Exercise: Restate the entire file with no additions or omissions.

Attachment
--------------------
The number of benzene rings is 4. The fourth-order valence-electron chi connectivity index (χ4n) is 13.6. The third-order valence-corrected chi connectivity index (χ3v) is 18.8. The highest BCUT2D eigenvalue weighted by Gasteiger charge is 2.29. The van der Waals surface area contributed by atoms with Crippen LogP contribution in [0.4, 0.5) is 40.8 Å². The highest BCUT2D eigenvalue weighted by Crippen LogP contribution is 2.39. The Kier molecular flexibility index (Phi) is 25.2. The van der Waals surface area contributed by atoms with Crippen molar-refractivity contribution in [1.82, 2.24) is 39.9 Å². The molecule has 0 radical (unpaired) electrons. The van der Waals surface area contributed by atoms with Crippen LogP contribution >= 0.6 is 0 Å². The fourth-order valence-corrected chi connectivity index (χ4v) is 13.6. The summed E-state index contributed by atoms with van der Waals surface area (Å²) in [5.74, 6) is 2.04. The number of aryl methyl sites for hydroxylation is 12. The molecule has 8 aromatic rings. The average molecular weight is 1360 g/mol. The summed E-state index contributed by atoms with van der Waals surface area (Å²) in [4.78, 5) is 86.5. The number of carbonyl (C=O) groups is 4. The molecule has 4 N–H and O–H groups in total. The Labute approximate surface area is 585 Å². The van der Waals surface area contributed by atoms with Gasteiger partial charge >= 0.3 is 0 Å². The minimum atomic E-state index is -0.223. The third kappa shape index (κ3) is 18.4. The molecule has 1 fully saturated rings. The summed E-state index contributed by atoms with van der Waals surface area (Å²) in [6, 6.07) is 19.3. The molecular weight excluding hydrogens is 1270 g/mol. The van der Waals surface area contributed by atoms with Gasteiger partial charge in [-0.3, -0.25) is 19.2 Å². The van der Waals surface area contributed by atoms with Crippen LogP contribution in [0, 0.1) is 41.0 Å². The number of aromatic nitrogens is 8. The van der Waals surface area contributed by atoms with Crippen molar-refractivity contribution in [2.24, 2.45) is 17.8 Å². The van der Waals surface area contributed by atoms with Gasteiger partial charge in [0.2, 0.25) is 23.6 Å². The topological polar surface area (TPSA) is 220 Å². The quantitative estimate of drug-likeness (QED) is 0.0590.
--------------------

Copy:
The number of benzene rings is 4. The fourth-order valence-electron chi connectivity index (χ4n) is 13.6. The third-order valence-corrected chi connectivity index (χ3v) is 18.8. The highest BCUT2D eigenvalue weighted by Gasteiger charge is 2.29. The van der Waals surface area contributed by atoms with Crippen LogP contribution in [0.4, 0.5) is 40.8 Å². The highest BCUT2D eigenvalue weighted by Crippen LogP contribution is 2.39. The Kier molecular flexibility index (Phi) is 25.2. The van der Waals surface area contributed by atoms with Crippen molar-refractivity contribution in [1.82, 2.24) is 39.9 Å². The molecule has 0 radical (unpaired) electrons. The van der Waals surface area contributed by atoms with Crippen LogP contribution >= 0.6 is 0 Å². The fourth-order valence-corrected chi connectivity index (χ4v) is 13.6. The summed E-state index contributed by atoms with van der Waals surface area (Å²) in [5.74, 6) is 2.04. The number of aryl methyl sites for hydroxylation is 12. The molecule has 8 aromatic rings. The average molecular weight is 1360 g/mol. The summed E-state index contributed by atoms with van der Waals surface area (Å²) in [4.78, 5) is 86.5. The number of carbonyl (C=O) groups is 4. The molecule has 4 N–H and O–H groups in total. The Labute approximate surface area is 585 Å². The van der Waals surface area contributed by atoms with Gasteiger partial charge >= 0.3 is 0 Å². The minimum atomic E-state index is -0.223. The third kappa shape index (κ3) is 18.4. The molecule has 1 fully saturated rings. The summed E-state index contributed by atoms with van der Waals surface area (Å²) in [6, 6.07) is 19.3. The molecular weight excluding hydrogens is 1270 g/mol. The van der Waals surface area contributed by atoms with Gasteiger partial charge in [-0.3, -0.25) is 19.2 Å². The van der Waals surface area contributed by atoms with Crippen LogP contribution in [0, 0.1) is 41.0 Å². The number of aromatic nitrogens is 8. The van der Waals surface area contributed by atoms with Crippen molar-refractivity contribution in [2.24, 2.45) is 17.8 Å². The van der Waals surface area contributed by atoms with Gasteiger partial charge in [0.2, 0.25) is 23.6 Å². The topological polar surface area (TPSA) is 220 Å². The quantitative estimate of drug-likeness (QED) is 0.0590.